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City shares designs for McIntire Park in attempt to balance competing uses

The city of Charlottesville unveiled three design concepts for the eastern portion of McIntire Park at a public meeting attended by almost 90 residents Monday.

 

In September, city staff kicked off the public input process, saying the 61 available acres in the park were a “blank slate.” In December , more than 100 citizens put pen to paper in a planning workshop to suggest how activities as varied as golf, skateboarding, soccer and botanical gardens could be accommodated.

The three design concepts unveiled by city staff shared a lot of common ground. All accommodated some degree of golf, botanical gardens , a relocated skate park, the Dogwood Vietnam Memorial , perimeter trails and a pedestrian bridge over the railroad tracks to the park’s western side. Two of the three concepts include a wading pool and a rectangular athletic field.

Shown plans that would share McIntire Park between golf and garden enthusiasts, local golf coach Leonard Taylor said his sport should continue to take priority.

“The First Tee program needs a golf course, and there is already a course there and they don’t have to spend a nickel,” Taylor said. “The uses in the park can be balanced to some degree, but you can’t let it get out of hand.”

City Councilor Kathy Galvin challenged the goal of designing for both uses.

“In the three concepts that you have presented to us, you have a very logical, rational illustration of how you cannot make these two big programs co-exist,” Galvin said. “What you’ve demonstrated is how the golf course can work, and what happens is you have demonstrated that the botanical garden and some of the other uses really don’t work.”

Galvin encouraged another design effort showing what a park dominated by the botanical garden would look like.

McIntire Park Concept Diagrams – January 23, 2012 (Click to view larger images)
Concept 1:
Received about 4 votes

Concept 2:
Received about 3 votes

Concept 3:
Received about 28 votes

The area is currently home to a nine-hole golf course, a wading pool and the McIntire Skate Park . The park’s Vietnam Memorial is expected to remain in its current location. The Meadow Creek Parkway, and its interchange with the U.S. 250 Bypass, are also planned for this area of the park.

Linda Seaman is a board member of the McIntire Botanical Garden project, which has developed its own conceptual plan for the park .

The design concept favored by supporters of the
McIntire Botanical Garden.
It received 34 votes (green circles)

“The implication has been that all things should have a place in McIntire Park,” Seaman said. “We have been trying to get them to recognize that some of these concepts should just be [narrowed down to] one thing, otherwise it might not be a good use of that land.”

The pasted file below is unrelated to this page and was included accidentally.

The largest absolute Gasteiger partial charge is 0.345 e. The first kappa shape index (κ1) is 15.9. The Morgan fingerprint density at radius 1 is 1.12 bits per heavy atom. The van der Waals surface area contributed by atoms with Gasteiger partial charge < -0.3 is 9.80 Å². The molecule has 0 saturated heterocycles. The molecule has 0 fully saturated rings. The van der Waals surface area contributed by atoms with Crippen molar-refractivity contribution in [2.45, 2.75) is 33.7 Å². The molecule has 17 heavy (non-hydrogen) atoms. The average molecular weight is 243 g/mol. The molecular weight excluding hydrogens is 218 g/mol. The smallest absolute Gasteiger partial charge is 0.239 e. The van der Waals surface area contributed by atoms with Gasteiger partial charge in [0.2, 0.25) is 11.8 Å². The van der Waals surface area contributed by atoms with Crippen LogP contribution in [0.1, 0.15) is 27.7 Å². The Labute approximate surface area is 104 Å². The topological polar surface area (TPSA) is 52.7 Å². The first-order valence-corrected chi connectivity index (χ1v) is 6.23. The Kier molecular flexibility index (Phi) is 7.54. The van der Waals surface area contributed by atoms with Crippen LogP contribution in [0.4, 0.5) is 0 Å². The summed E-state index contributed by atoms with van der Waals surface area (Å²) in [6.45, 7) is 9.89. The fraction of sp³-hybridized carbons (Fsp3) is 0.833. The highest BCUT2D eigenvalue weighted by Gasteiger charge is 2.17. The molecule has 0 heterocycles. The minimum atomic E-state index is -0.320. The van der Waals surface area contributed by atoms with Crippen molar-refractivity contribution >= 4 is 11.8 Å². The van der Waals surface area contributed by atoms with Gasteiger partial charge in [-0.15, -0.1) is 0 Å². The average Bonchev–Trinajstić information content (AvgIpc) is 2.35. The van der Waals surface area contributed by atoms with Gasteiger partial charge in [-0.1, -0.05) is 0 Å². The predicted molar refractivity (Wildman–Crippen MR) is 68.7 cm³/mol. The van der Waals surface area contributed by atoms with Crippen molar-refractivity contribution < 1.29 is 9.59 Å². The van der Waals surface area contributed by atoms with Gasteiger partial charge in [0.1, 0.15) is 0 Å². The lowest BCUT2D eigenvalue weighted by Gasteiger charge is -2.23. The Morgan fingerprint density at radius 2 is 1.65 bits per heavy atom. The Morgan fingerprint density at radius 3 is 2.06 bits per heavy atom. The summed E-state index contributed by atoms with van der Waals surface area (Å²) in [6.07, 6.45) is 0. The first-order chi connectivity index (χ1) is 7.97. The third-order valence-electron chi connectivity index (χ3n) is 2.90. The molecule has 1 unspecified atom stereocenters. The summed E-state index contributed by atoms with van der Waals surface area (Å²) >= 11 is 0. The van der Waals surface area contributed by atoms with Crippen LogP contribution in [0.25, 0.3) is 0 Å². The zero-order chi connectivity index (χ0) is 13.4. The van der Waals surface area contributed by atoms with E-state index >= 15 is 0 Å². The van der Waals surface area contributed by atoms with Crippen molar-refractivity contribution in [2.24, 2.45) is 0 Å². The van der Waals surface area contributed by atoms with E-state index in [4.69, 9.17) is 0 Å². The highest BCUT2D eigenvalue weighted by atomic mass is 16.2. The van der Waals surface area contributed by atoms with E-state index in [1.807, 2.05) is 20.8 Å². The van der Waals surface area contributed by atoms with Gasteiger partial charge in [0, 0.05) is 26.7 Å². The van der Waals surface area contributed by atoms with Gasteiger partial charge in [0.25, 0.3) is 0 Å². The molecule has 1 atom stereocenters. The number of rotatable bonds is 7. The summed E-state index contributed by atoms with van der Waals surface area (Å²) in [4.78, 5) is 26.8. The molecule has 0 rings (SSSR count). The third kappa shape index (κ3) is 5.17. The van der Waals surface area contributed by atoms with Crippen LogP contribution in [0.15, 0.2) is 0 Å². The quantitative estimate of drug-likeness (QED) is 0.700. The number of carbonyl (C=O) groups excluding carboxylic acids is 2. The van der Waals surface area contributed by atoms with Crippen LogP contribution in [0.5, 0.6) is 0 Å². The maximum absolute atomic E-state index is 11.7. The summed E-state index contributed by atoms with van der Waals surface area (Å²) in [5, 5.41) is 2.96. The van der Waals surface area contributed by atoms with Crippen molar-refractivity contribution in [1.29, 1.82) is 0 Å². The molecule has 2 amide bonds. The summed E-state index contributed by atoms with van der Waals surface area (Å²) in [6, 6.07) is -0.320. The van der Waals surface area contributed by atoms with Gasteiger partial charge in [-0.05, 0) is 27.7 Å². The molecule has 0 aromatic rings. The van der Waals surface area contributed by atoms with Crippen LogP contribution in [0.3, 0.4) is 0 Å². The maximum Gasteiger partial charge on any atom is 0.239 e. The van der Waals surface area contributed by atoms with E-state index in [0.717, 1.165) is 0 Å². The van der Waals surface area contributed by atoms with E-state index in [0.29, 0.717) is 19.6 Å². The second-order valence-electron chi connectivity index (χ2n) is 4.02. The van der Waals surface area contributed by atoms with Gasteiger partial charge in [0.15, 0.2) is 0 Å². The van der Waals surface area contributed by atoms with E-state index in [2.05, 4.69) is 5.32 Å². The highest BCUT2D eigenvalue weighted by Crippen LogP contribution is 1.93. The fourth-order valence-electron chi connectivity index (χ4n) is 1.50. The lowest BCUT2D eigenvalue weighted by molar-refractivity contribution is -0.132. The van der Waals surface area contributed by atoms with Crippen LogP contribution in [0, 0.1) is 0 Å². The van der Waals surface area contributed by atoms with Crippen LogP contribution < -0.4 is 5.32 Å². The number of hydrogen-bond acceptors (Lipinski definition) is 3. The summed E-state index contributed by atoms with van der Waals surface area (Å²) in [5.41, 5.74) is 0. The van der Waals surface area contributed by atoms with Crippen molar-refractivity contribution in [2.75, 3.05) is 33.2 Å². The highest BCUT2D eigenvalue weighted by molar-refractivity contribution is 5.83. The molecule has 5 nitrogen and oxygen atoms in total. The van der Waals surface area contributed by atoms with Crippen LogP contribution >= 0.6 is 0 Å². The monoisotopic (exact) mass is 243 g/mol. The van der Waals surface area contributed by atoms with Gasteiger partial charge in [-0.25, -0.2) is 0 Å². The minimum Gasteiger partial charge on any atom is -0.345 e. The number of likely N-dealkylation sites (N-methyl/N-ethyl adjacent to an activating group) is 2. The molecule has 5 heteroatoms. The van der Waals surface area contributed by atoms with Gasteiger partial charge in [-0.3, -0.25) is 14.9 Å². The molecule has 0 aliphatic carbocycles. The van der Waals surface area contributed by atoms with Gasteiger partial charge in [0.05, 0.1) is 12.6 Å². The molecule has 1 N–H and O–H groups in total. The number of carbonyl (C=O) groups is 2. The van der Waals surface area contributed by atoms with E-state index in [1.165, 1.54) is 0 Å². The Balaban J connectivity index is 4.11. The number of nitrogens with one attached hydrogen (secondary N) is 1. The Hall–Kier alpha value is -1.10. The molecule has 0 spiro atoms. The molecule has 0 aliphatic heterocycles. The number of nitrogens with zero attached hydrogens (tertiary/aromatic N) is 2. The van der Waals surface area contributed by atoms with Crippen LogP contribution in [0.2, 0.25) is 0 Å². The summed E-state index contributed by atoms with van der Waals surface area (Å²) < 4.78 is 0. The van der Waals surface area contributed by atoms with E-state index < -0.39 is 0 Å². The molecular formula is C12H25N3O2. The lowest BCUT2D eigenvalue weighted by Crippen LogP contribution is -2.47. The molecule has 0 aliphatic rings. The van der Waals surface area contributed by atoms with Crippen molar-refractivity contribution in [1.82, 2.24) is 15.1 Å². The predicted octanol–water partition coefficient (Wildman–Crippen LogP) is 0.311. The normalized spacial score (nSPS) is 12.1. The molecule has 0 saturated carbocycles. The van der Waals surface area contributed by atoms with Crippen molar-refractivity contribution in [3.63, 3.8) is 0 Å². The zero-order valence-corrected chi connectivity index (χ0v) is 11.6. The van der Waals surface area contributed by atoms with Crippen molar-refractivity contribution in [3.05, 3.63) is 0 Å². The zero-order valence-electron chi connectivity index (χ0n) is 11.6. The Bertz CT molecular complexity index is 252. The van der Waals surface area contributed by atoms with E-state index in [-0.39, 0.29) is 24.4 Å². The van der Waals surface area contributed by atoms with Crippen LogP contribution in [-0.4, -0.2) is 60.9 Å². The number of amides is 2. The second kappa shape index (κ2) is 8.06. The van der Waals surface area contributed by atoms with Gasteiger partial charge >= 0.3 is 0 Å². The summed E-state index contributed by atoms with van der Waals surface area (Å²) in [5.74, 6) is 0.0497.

City School Board member Jennifer McKeever serves on the Charlottesville Parks and Recreation Advisory Board .

“I think it’s been a good process,” McKeever said. “So many people’s voices are being heard.”

“For example, the people that came out to support the skate park really made a difference,” McKeever said about the previous meetings. “The possibility that the skate park will remain in McIntire Park is much more likely as a result.”

City Parks & Recreation Director Brian Daly said that in addition to the expertise of the public and his staff, the project has been helped along from the beginning by a local landscape architecture firm.

“Every master plan we have done in my tenure, except one small one done in-house, has had some level of involvement by professional architects,” Daly said.

“I am a firm believer that we as a staff, as the public stewards, need to really engage the community about how they want the parkland to be used,” Daly said. “That’s why we have been leading the public process, but there comes a time for the landscape architecture firm to get more involved.”

John Schmidt, Land Planning & Design Associates

John Schmidt is the landscape architect from Land Planning & Design Associates hired by the city for the project and he presented the three design concepts to the audience.

“We are trying to keep the momentum going from the [December] meeting,” Schmidt said. “These are only design diagrams. We had time to think about the uses and how they fit into the land area.”

Daly said the Parks and Recreation Advisory Board would hold a public hearing on the concepts in March. That group will advise the city planning commission before the City Council holds its own public hearing and makes a final decision later this year.

McKeever said she would be keeping an open mind throughout the discussion.

“The fix is not in,” McKeever said. “In my mind there is no one clear best idea.”